Just adding some point of view from the mentality aspect in which despite having prepared well from the point of physical fitness and strength and..... techniques and .......agility, don't ever underestimate that you also need a very strong mental preparation. A strong mentality preparation is vital as you can have a constant and continues clear of thought and idea about how you want to play your shots confidently while implementing whatever strategy that you have already decided. This is important in building up your inner believe thus that positive character attitude on court while playing. When you see a player that has so much of confidence then you will know that there will be minimal errors that can go wrong while he's playing and for every shot he plays it is very likely that it will end up as a winning shot. Ever in this state before?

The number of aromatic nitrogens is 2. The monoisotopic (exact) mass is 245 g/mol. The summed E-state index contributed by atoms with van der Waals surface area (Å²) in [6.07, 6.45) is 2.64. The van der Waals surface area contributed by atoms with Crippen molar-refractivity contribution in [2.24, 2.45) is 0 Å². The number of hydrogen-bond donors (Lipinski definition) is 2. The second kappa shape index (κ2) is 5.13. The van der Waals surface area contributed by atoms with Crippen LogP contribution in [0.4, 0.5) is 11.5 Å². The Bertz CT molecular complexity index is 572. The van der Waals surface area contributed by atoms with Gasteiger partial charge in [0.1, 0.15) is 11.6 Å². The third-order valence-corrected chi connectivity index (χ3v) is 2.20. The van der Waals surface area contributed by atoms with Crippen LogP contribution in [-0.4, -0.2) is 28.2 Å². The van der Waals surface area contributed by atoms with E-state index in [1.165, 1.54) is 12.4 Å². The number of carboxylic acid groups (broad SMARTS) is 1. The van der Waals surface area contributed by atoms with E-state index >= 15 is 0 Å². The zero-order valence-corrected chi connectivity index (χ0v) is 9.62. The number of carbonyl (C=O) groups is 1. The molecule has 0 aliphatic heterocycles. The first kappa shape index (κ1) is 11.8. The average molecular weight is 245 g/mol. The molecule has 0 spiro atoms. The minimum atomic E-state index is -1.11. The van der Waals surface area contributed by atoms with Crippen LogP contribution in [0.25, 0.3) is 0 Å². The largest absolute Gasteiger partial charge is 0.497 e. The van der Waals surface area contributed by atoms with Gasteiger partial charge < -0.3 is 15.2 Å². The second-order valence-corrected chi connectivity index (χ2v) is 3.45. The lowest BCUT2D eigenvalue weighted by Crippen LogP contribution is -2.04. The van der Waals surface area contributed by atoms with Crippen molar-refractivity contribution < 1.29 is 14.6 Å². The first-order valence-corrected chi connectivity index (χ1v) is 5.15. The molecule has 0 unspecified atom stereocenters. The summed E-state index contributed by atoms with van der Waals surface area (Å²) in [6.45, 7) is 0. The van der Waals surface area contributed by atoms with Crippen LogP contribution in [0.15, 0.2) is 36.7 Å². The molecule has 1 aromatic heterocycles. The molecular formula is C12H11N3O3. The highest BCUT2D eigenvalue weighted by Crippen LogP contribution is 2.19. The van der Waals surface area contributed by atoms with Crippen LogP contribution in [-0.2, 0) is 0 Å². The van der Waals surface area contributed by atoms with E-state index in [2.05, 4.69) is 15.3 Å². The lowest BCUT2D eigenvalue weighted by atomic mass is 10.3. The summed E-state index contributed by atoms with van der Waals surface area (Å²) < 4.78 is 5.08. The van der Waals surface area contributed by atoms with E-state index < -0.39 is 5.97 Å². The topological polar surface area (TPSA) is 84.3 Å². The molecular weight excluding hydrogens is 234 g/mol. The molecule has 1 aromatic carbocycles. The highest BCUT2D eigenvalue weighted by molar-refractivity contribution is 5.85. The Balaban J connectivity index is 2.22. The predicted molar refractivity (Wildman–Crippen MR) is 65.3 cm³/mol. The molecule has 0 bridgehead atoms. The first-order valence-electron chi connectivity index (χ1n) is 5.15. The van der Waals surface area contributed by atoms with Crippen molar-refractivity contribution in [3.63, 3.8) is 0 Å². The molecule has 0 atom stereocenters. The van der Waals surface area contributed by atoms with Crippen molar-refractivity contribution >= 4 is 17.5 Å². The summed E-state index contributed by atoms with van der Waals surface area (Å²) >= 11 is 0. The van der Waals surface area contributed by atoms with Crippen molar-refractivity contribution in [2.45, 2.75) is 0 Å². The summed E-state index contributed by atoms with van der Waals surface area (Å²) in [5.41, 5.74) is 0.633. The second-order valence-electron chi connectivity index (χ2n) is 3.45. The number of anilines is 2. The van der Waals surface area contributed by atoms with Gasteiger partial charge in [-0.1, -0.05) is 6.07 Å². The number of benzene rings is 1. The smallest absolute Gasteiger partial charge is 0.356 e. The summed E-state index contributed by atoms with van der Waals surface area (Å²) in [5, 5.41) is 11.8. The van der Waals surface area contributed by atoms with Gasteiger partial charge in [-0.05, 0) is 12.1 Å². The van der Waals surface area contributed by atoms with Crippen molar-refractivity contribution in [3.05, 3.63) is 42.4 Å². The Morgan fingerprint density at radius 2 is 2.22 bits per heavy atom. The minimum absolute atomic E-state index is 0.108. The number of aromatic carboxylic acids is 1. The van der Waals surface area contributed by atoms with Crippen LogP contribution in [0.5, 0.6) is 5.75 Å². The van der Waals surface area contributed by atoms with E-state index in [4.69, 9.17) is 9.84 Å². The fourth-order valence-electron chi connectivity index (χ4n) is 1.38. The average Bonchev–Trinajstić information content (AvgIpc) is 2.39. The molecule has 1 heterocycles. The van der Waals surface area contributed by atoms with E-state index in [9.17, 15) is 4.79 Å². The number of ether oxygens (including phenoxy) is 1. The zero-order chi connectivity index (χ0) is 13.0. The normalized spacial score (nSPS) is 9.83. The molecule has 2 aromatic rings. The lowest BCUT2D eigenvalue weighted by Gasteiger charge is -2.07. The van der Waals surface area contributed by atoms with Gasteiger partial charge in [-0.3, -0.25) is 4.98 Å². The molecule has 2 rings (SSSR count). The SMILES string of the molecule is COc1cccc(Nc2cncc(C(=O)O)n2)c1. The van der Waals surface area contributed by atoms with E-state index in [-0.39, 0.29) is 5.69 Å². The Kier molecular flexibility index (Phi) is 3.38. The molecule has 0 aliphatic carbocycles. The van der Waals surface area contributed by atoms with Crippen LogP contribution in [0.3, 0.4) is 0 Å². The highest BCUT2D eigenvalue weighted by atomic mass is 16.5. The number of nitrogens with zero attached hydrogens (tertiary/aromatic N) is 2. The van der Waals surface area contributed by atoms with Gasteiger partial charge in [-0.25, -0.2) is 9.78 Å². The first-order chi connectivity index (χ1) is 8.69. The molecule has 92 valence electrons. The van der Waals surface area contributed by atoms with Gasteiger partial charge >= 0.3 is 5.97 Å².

Such important Is this that even if you think you are a better player and has all the good shots there are in the book but if your opponent managed to replied all of your shots and with interest as well....... then if your thoughts and idea are lost to what to do under such pressure then eventually you will go down despite how good you are.

    An excellent player has to importantly grasp and master all the core component together as it will be incomplete without the other....... Mental, physical, tecnique and footwork.

    SS
     
  12. visor

    visor Regular Member

    Joined:
    Dec 7, 2009
    Messages:
    14,197
    Likes Received:
    489
    Location:
    Vancouver, BC
    "But it ain't about how hard you hit. It's about how hard you can get hit and keep moving forward; how much you can take and keep moving forward." - Rocky Balboa
     
    DarkHiatus likes this.

Share This Page